Can Retailers Use this Season’s Returns to Increase Customer Loyalty?

Jim Kelly

Jim Kelly, Group Vice President of Cloud Sales at OracleCoyote has been helping UPS Peak Season for years, so we know how stressful it can be for retailers to manage capacity constraints during the pre- and post-holiday rush. To help, we're sharing a few tips from Jim Kelly, Group Vice President of Cloud Sales at Oracle, to help you avoid hiccups this return season. 


The season of holiday shopping is here, and because of COVID-19, retailers are preparing for a mix of online sales and in-person shoppers. But are they accounting for the associated influx of returns?

In some product categories, return rates can approach 30 to 40 percent — and that number is at an all-time high during the holidays.

In a survey with Worldwide Business Research (WBR) Insights, Optoro found that 54 percent of consumers returned at least one gift they received during the holidays last year. 

As returns continue to become an inevitable part of the buyer’s journey — especially around the holidays — it’s increasingly important to consider an optimized returns strategy.

Every year, retailers spend an aggregated $50 billion on returns. 

Without one, retailers risk a significant loss in profit. Across the industry, returns cost retailers $50 billion in lost margin every single year. 

Are retailers aware of this risk to their bottom lines? And are they acting to mitigate that risk?


Behind the numbers

Optoro’s data shows that 69 percent of retailers recognize returns are vital to creating a good customer experience, but only 45 percent of retailers think they are doing a great job of extracting additional value from returns.

Furthermore, just 23 percent of retailers have invested in a technology solution to help process returns. Retailers clearly understand the importance of returns to their bottom line and the impact on customer loyalty but have not sufficiently invested in a solution.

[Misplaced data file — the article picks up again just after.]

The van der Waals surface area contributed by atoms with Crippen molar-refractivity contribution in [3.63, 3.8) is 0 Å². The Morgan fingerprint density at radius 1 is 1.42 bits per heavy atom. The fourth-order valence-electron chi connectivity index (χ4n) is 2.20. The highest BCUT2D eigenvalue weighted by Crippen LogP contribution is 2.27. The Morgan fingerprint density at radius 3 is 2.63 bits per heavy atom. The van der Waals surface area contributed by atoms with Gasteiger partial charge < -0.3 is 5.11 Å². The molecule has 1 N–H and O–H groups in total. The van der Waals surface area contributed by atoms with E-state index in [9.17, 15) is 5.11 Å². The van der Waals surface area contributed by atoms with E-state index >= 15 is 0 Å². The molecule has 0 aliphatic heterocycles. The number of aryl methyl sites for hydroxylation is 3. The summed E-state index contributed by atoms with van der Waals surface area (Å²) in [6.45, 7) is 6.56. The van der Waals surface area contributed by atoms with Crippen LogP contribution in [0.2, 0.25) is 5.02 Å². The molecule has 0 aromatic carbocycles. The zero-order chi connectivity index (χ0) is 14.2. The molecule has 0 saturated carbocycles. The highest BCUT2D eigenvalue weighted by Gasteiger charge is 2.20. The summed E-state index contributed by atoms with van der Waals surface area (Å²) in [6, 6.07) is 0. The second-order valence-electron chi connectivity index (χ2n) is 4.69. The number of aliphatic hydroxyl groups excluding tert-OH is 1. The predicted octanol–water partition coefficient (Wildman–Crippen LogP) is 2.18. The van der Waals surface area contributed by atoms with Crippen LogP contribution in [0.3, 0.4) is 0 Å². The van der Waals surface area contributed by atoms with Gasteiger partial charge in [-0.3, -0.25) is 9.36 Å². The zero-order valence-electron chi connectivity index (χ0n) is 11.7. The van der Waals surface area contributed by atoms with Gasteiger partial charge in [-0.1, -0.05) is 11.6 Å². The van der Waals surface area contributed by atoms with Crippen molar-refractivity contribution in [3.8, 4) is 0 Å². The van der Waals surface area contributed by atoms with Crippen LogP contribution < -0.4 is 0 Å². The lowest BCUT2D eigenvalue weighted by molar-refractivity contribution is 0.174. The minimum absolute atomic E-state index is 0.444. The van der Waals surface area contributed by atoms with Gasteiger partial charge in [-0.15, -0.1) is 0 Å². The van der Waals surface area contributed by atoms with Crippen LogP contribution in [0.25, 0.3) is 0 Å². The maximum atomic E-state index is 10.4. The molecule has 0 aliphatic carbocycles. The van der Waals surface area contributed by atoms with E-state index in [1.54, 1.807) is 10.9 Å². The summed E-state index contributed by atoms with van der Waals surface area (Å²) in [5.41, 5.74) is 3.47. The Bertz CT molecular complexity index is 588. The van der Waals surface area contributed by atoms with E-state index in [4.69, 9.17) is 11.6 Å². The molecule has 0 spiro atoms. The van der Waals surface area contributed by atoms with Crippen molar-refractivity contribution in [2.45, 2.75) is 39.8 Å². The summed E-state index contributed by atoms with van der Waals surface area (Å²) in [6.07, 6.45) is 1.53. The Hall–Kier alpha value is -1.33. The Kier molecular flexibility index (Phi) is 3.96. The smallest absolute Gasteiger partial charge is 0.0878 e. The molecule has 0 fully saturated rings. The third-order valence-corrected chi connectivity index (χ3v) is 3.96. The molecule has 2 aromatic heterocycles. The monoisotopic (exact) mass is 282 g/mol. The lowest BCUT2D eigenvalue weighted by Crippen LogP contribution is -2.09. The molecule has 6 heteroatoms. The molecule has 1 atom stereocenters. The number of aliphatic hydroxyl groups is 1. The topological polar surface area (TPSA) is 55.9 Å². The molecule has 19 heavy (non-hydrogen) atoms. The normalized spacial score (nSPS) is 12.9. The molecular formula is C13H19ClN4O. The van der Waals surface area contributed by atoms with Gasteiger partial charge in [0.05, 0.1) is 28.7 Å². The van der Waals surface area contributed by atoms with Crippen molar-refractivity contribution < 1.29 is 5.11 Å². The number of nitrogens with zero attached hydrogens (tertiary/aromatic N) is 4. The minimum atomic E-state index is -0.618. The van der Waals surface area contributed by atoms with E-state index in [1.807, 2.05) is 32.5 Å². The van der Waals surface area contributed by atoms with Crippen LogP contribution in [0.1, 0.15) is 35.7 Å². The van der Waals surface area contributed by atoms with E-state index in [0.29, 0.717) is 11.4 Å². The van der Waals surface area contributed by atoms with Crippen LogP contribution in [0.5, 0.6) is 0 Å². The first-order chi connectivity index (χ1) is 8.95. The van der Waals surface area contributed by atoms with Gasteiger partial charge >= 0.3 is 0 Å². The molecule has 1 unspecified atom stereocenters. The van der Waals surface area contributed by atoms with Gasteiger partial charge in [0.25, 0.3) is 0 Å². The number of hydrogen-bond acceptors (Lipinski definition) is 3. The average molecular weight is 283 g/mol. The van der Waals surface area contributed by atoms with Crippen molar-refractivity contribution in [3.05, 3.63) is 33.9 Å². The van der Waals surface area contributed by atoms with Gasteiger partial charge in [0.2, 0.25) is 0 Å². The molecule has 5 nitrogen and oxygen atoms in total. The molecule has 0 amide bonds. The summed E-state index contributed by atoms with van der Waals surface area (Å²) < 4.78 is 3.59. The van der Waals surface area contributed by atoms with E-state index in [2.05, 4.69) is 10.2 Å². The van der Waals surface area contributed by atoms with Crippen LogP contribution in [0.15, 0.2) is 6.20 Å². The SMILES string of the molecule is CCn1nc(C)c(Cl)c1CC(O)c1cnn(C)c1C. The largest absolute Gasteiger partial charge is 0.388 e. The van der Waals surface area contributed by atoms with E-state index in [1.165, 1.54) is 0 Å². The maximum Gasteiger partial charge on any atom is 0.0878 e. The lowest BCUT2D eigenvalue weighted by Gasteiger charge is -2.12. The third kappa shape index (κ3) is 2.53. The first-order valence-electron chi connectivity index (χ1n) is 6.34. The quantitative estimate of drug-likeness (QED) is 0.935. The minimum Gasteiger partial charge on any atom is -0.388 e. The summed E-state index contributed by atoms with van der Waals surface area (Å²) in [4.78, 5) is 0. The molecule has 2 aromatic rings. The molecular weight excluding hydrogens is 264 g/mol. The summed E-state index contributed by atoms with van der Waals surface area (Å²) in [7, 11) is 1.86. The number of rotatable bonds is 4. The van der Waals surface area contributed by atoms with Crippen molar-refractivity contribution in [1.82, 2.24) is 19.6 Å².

97% of consumers are more likely to be repeat customers after a positive returns experience.

89% are less likely after a negative returns experience.

For consumers, a positive returns experience is a clear driver of engagement and loyalty.

Optoro’s survey found that the impact of a positive returns experience cannot be overstated — 97 percent of consumers would be more likely to purchase another product from a business after a positive experience.

A negative experience is incredibly impactful as well — 89 percent of consumers are less likely to shop at a retailer or brand after a bad returns experience.

So, what can retailers do to optimize their returns strategy and prepare for this season’s influx of returns?


1. Use your store network to accept and handle holiday returns.

Many shoppers prefer to return purchases to a physical store location – 59 percent of respondents have made at least one return of an item they purchased online to a physical store.

Retailers should use the visit for a return as a way to drive increased engagement and repeat store purchases.


2. Ensure that returns policies incorporate flexible, customer-friendly actions.

Customers expect a full refund rather than a store credit, as well as free return shipping.

In fact, 55 percent of customers won’t even buy an item in the first place if the returns policy isn’t flexible.


3. Invest in solutions that can help process and recover the most value from returns.

Retailers should invest in returns optimization platforms that process and route inventory to the highest value channel – at first touch. Consider deploying a software solution that allows you to eliminate waste from your reverse supply chain and capture the upside.

By doing these three things, retailers can get ahead of the influx of unwanted items this holiday season – and turn returns into a competitive advantage.


This article first appeared on UPS Longitudes.


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